Just like Christmas in the West, Diwali is turning into a festival connecting family, friends and it’s also about spending quality time together. The festival of lights is celebrated by nearly a billion people around the world and by more than two million people in the US. Three men introduced the festival of Diwali to Americans in 1893 from the Indian subcontinent – Virchand Gandhi, Anagarika Dharmapala and Swami Vivekananda, each presented the cultural significance of India at the World Parliament of Religions in Chicago.
Not only is Diwali celebrated by Indians living in India, but by the Indian diaspora spread over different towns and cities of the world. In the US, more and more Indian-Americans can be seen taking the Diwali day off from work/business to be with their family and friends. Recently, in Washington, around 1,200 people from across the US, including powerful lawmakers, diplomats and recognized Indian-Americans could be seen attending the largest-ever Diwali celebrations going on at the US Capitol.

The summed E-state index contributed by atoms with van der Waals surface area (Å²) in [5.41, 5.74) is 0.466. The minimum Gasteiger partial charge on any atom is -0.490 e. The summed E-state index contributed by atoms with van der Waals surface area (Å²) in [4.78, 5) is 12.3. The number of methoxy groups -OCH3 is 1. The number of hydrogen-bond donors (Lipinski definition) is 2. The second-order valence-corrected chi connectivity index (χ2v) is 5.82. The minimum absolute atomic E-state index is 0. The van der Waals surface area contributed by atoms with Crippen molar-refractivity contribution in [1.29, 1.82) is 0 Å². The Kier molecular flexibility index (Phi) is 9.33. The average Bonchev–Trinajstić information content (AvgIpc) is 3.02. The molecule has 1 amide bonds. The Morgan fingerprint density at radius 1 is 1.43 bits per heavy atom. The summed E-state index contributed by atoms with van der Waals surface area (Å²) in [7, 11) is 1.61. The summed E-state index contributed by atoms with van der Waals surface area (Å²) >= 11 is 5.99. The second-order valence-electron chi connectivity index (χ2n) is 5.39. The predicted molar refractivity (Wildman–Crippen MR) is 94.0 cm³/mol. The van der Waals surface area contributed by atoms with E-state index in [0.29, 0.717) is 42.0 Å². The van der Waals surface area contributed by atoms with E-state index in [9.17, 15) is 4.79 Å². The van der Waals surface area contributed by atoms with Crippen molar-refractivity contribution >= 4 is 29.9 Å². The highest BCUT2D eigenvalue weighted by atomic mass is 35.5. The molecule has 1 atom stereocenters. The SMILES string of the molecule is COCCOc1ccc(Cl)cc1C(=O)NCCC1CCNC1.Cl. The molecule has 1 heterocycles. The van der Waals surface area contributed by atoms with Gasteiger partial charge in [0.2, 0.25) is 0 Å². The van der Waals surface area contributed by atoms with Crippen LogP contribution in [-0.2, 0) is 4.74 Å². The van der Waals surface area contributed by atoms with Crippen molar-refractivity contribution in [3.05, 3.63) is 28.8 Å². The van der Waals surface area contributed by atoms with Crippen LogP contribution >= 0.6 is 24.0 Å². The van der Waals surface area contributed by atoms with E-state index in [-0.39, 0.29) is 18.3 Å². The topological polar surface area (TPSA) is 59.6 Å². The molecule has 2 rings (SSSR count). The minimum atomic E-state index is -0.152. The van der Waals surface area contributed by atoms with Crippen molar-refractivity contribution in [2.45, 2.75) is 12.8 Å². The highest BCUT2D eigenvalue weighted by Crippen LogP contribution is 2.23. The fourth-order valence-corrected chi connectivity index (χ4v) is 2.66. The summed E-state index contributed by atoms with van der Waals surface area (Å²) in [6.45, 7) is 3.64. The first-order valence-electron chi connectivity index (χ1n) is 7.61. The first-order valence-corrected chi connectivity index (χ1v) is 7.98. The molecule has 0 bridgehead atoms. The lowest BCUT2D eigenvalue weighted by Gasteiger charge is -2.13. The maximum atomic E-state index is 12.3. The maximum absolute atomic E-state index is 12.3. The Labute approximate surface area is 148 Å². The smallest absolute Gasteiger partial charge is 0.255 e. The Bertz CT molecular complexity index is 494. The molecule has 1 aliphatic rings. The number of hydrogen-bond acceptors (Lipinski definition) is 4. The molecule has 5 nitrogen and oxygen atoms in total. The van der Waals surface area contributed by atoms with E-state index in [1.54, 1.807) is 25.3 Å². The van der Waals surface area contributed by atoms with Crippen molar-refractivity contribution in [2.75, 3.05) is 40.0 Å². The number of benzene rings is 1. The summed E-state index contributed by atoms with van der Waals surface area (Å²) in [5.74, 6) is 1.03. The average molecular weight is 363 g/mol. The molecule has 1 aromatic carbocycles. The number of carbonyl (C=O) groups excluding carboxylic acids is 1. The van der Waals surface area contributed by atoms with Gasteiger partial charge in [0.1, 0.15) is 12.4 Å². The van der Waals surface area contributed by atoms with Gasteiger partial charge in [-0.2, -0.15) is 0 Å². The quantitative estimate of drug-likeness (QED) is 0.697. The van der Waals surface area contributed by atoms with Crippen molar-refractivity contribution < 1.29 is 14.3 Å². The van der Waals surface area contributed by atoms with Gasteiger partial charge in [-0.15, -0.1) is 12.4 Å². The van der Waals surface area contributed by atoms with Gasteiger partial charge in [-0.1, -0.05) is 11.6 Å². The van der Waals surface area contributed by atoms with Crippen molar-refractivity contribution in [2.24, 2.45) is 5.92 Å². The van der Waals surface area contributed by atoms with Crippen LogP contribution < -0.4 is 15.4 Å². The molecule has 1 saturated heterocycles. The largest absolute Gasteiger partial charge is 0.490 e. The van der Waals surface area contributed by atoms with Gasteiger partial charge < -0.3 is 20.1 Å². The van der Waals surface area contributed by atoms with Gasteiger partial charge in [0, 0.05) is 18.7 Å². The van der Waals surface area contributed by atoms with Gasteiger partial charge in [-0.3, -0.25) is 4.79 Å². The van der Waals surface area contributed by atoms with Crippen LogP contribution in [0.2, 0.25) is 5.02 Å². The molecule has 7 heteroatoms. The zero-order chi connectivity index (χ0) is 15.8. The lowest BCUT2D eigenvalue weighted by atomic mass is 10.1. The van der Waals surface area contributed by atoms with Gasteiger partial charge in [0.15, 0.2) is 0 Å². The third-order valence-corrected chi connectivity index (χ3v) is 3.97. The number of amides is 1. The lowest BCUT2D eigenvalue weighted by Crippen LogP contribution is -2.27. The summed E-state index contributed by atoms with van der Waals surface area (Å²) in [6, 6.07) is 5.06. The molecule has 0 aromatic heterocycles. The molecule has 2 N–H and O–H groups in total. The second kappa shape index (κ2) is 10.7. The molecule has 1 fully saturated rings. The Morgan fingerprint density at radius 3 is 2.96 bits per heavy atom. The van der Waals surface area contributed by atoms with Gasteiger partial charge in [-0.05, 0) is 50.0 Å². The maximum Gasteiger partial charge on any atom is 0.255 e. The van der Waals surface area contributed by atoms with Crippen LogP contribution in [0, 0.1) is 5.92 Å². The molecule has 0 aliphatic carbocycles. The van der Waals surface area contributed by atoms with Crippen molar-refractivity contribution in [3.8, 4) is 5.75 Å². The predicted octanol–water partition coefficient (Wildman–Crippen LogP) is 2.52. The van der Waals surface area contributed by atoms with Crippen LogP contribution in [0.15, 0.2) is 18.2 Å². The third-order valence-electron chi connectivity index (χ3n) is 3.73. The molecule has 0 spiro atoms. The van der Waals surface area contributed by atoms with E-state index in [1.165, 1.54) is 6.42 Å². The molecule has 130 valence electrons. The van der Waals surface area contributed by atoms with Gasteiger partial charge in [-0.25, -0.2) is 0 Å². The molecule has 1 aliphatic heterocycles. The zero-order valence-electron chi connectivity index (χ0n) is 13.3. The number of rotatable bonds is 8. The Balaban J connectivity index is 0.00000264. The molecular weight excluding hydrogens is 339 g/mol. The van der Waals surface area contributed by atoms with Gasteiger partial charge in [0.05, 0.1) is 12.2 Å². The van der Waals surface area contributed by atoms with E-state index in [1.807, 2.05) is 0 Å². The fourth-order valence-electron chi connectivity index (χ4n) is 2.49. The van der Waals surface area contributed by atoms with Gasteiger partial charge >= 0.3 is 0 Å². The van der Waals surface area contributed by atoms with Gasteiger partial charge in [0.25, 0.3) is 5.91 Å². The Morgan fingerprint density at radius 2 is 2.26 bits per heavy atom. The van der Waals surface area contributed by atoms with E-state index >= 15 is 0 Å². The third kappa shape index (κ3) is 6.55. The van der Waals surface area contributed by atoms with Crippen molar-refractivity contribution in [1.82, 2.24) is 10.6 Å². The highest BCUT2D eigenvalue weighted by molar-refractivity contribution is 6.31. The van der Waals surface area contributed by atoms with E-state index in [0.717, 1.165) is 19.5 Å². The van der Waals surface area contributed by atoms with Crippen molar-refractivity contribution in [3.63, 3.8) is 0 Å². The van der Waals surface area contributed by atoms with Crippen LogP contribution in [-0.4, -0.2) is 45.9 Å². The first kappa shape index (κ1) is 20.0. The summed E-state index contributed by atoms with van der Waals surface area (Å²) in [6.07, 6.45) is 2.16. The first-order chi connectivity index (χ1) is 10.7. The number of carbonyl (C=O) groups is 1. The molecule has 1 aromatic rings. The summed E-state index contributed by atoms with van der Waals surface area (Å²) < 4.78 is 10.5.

The event was also an occasion to motivate the Indian community for taking up the issuance of a postal stamp by US Postal Service. So far, 10,000 people have written letters to the US Postal Service, urging it to issue a postal stamp for Diwali.
There are also celebrations in the White House and it reflects upon the presence of the Indian American community. Diwali is also an occasion to honor the sentiments of a peaceful and prosperous community. I have a feeling that Diwali will become an unofficial holiday like Hannukah has become for the Jewish community, and we will have a Diwali stamp too. What do you think? Share your thoughts with me.